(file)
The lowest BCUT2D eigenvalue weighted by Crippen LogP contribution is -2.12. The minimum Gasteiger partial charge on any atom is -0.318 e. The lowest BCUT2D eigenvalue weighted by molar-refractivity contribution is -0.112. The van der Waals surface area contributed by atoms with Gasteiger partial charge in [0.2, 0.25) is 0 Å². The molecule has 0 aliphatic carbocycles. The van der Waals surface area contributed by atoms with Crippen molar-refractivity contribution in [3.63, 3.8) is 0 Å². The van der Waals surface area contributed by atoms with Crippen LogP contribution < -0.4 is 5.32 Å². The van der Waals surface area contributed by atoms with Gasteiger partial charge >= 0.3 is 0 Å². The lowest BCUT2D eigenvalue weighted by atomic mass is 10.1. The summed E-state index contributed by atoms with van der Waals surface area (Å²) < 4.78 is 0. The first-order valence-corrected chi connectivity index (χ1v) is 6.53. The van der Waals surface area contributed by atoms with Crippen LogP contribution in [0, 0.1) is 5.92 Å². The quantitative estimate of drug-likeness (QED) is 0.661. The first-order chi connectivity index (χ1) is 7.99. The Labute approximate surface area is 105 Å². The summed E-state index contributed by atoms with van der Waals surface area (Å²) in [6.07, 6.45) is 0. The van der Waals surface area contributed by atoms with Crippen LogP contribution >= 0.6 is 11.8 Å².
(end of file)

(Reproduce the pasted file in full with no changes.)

The lowest BCUT2D eigenvalue weighted by Crippen LogP contribution is -2.12. The minimum Gasteiger partial charge on any atom is -0.318 e. The lowest BCUT2D eigenvalue weighted by molar-refractivity contribution is -0.112. The van der Waals surface area contributed by atoms with Gasteiger partial charge in [0.2, 0.25) is 0 Å². The molecule has 0 aliphatic carbocycles. The van der Waals surface area contributed by atoms with Crippen molar-refractivity contribution in [3.63, 3.8) is 0 Å². The van der Waals surface area contributed by atoms with Crippen LogP contribution < -0.4 is 5.32 Å². The van der Waals surface area contributed by atoms with Gasteiger partial charge >= 0.3 is 0 Å². The lowest BCUT2D eigenvalue weighted by atomic mass is 10.1. The summed E-state index contributed by atoms with van der Waals surface area (Å²) < 4.78 is 0. The first-order valence-corrected chi connectivity index (χ1v) is 6.53. The van der Waals surface area contributed by atoms with Crippen LogP contribution in [0, 0.1) is 5.92 Å². The quantitative estimate of drug-likeness (QED) is 0.661. The first-order chi connectivity index (χ1) is 7.99. The Labute approximate surface area is 105 Å². The summed E-state index contributed by atoms with van der Waals surface area (Å²) in [6.07, 6.45) is 0. The van der Waals surface area contributed by atoms with Crippen LogP contribution >= 0.6 is 11.8 Å².